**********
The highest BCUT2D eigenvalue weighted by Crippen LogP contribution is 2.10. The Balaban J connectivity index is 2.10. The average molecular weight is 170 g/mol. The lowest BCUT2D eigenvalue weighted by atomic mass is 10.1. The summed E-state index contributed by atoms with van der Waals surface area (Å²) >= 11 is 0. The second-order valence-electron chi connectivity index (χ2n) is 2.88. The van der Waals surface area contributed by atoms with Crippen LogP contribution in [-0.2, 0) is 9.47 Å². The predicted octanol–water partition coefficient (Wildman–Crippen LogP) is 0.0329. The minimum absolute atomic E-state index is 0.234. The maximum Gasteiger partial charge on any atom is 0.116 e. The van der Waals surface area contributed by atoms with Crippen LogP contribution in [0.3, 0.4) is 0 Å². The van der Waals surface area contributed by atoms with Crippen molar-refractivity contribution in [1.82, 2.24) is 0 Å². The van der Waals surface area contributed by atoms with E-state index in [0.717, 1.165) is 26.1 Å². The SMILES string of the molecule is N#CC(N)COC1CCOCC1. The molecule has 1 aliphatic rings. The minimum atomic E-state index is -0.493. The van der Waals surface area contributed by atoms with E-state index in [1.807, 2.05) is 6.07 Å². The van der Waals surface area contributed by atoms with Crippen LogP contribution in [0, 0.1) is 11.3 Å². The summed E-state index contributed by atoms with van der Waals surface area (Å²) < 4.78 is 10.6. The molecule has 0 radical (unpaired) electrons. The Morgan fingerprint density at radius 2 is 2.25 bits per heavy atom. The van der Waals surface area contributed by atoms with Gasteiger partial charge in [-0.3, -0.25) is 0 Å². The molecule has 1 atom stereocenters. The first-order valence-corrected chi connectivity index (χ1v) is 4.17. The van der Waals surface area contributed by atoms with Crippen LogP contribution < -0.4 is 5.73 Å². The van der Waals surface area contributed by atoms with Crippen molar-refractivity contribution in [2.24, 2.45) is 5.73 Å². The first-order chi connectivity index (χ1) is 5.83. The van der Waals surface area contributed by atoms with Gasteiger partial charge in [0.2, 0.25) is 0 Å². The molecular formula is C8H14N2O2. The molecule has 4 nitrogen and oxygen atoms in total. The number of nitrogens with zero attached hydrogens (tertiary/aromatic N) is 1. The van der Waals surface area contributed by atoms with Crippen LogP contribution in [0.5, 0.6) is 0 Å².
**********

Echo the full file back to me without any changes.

The highest BCUT2D eigenvalue weighted by Crippen LogP contribution is 2.10. The Balaban J connectivity index is 2.10. The average molecular weight is 170 g/mol. The lowest BCUT2D eigenvalue weighted by atomic mass is 10.1. The summed E-state index contributed by atoms with van der Waals surface area (Å²) >= 11 is 0. The second-order valence-electron chi connectivity index (χ2n) is 2.88. The van der Waals surface area contributed by atoms with Crippen LogP contribution in [-0.2, 0) is 9.47 Å². The predicted octanol–water partition coefficient (Wildman–Crippen LogP) is 0.0329. The minimum absolute atomic E-state index is 0.234. The maximum Gasteiger partial charge on any atom is 0.116 e. The van der Waals surface area contributed by atoms with Crippen LogP contribution in [0.3, 0.4) is 0 Å². The van der Waals surface area contributed by atoms with Crippen molar-refractivity contribution in [1.82, 2.24) is 0 Å². The van der Waals surface area contributed by atoms with E-state index in [0.717, 1.165) is 26.1 Å². The SMILES string of the molecule is N#CC(N)COC1CCOCC1. The molecule has 1 aliphatic rings. The minimum atomic E-state index is -0.493. The van der Waals surface area contributed by atoms with E-state index in [1.807, 2.05) is 6.07 Å². The van der Waals surface area contributed by atoms with Crippen LogP contribution in [0, 0.1) is 11.3 Å². The summed E-state index contributed by atoms with van der Waals surface area (Å²) < 4.78 is 10.6. The molecule has 0 radical (unpaired) electrons. The Morgan fingerprint density at radius 2 is 2.25 bits per heavy atom. The van der Waals surface area contributed by atoms with Gasteiger partial charge in [-0.3, -0.25) is 0 Å². The molecule has 1 atom stereocenters. The first-order valence-corrected chi connectivity index (χ1v) is 4.17. The van der Waals surface area contributed by atoms with Crippen LogP contribution < -0.4 is 5.73 Å². The van der Waals surface area contributed by atoms with Crippen molar-refractivity contribution in [2.24, 2.45) is 5.73 Å². The first-order chi connectivity index (χ1) is 5.83. The van der Waals surface area contributed by atoms with Gasteiger partial charge in [0.2, 0.25) is 0 Å². The molecular formula is C8H14N2O2. The molecule has 4 nitrogen and oxygen atoms in total. The number of nitrogens with zero attached hydrogens (tertiary/aromatic N) is 1. The van der Waals surface area contributed by atoms with Crippen LogP contribution in [0.5, 0.6) is 0 Å².